Some stocking-stuffer suggestions for the do-it-yourselfer

A vending machine filled with safety equipment, including work gloves, at a Suncor Energy site north of Fort McMurray, Alta. on Wednesday September 27, 2017. Vincent McDermott/Fort McMurray Today/Postmedia Network

Today we’re going to be making the Christmas holiday season less stressful by suggesting a few gift ideas for those needing to buy for the little do-it-yourselfer in your home.

First, let’s review the list of DIY what-not-to-buys, which will include most gifts relating to improving one’s personal grooming and/or level of fitness. Even though most do-it-yourselfers could possibly benefit from a facial, manicure, and participating in an introductory yoga class, it would be helpful if those around us simply accepted the fact a bar of soap is all the cleansing product we require, including the washing of one’s hair, and that when our fingernails get long, biting them or trimming them with a drywall knife is a more efficient use of time than sitting in a chair and having them filed. And being asked to touch one’s nose to one’s knee cap is about as desirable as attending a class where it’s the instructor’s duty to repeatedly kick you in the groin.

So, what does the average do-it-yourselfer really need? Support tools.

Now, receiving an actual tool would be great, with there certainly being little chance of disappointment should your DIYer tear open the wrapping paper and discover a 20-volt drill/impact combo, or cordless brad nailer. But, it’s the drill bits, driver bits, and saw blades that wear out the quickest, and what make for much appreciated stocking stuffers.

Start by examining your DIY’s table, circular, and chop-saw tools. You’ll want to measure the diameter of the blade, the size of the hole at the center of the blade, and the number of teeth. Best case scenario, if there happen to be a few blades hanging around, is to bring them into your building supply centre with you. This way there’s zero chance of buying the wrong size or type of blade.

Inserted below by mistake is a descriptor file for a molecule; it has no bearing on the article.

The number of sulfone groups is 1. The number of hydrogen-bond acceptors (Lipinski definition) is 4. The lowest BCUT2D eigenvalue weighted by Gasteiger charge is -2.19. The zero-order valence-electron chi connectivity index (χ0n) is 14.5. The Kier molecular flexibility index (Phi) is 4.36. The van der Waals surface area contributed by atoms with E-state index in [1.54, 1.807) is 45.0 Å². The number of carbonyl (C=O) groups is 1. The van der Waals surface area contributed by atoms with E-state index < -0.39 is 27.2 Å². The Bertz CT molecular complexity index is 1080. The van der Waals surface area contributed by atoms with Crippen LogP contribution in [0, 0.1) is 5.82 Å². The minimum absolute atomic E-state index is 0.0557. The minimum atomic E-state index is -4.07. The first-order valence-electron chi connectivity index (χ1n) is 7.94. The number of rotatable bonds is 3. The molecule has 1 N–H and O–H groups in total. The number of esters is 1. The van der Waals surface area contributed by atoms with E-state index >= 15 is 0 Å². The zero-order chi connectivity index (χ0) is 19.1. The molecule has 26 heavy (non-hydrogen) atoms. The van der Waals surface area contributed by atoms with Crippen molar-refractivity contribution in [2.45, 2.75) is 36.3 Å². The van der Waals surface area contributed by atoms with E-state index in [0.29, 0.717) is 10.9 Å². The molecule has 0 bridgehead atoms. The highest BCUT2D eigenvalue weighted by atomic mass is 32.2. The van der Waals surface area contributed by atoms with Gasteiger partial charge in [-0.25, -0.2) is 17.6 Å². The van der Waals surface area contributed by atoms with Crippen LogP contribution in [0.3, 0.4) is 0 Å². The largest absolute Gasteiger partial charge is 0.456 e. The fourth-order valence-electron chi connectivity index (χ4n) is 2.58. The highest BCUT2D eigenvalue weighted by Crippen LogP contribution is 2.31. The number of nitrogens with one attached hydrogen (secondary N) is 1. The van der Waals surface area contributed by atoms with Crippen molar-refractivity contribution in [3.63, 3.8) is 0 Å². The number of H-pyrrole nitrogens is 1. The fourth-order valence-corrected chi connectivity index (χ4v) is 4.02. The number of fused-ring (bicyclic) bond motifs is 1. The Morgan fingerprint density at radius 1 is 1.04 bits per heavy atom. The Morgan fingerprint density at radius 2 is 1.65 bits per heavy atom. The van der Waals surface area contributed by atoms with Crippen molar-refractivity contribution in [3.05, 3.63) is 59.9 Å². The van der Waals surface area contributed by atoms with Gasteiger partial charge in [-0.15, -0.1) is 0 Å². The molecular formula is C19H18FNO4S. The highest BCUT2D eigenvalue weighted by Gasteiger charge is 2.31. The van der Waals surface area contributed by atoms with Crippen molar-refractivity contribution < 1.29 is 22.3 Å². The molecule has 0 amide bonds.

Plus, old blades can generally be sharpened for a reasonable rate. So, while you’re choosing a new blade, leave the old ones behind for sharpening. Or, you can get your DIYer started on the exchange-a-blade program, whereby circular blades are purchased, then returned once they’re worn, and exchanged for a new blade at a much-reduced price. This way there’s no down-time of having to wait for blades to be sharpened, or need of having any more than a few backup blades in the shop.

Note, not all blades qualify for the exchange-a-blade program. So, make sure the blade you’re purchasing has the EAB (exchange-a-blade) stamp.

Grinder type blades, used for concrete or steel, wear out quickly, so stuff a few of those in the sock as well.

Next, if your DIY’er owns a recipro saw (aka sawsall) and/or jigsaw, pick up a few general cutting wood and steel blades for these tools. Recipro saw blades are pretty well standard, whereby any size of blade will fit most brands, however jigsaw blades can differ from one manufacturer to another, so be sure to check the fitted end of the blade for compliancy.

Next, look for various sizes of drill bits for steel, and spade drilling bits for wood, as well as driver bits for screws. Consider picking up a 10-piece multi-driver bit kit, which will accommodate most screw heads, and a 10-pack of the No. 2 Robertson drivers, the most popular size of screw bit driver.

Next, if you’re considering driver bits, then round off that gift with go-to canisters of decking screws (which can be used indoors and outdoors) in the more popular 1.5-inch to 3.5-inch lengths.

Other ideas?

Paint brushes, masking tape, fiberglass tape, a small tub of mud, a drywall knife, a bottle of glue, all the little things one tends to look for in a pinch and never finds, like safety glasses and work gloves. I went to get work gloves from a pail of several pairs of gloves I keep in the garage, all were worn through at the fingertips. This year, my letter to Santa will include work gloves.

Good building.

As published by the Standard-Freeholder
Handyman's Hints Standard-Freeholder Cornwall Ontario by Chris Emard

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